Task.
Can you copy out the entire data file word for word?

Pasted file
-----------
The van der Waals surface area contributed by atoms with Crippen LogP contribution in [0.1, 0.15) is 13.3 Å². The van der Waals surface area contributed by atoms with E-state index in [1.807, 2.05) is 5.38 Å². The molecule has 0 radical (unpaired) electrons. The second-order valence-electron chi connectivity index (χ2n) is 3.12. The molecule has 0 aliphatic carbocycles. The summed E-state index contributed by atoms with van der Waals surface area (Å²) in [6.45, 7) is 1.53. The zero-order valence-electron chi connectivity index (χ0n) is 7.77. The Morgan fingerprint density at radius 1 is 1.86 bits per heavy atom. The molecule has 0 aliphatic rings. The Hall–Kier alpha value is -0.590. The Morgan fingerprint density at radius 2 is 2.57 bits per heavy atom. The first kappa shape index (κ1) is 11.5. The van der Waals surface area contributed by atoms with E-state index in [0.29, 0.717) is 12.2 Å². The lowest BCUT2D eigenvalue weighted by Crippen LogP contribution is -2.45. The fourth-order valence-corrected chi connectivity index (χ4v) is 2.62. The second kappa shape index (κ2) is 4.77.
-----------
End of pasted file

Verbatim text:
The van der Waals surface area contributed by atoms with Crippen LogP contribution in [0.1, 0.15) is 13.3 Å². The van der Waals surface area contributed by atoms with E-state index in [1.807, 2.05) is 5.38 Å². The molecule has 0 radical (unpaired) electrons. The second-order valence-electron chi connectivity index (χ2n) is 3.12. The molecule has 0 aliphatic carbocycles. The summed E-state index contributed by atoms with van der Waals surface area (Å²) in [6.45, 7) is 1.53. The zero-order valence-electron chi connectivity index (χ0n) is 7.77. The Morgan fingerprint density at radius 1 is 1.86 bits per heavy atom. The molecule has 0 aliphatic rings. The Hall–Kier alpha value is -0.590. The Morgan fingerprint density at radius 2 is 2.57 bits per heavy atom. The first kappa shape index (κ1) is 11.5. The van der Waals surface area contributed by atoms with E-state index in [0.29, 0.717) is 12.2 Å². The lowest BCUT2D eigenvalue weighted by Crippen LogP contribution is -2.45. The fourth-order valence-corrected chi connectivity index (χ4v) is 2.62. The second kappa shape index (κ2) is 4.77.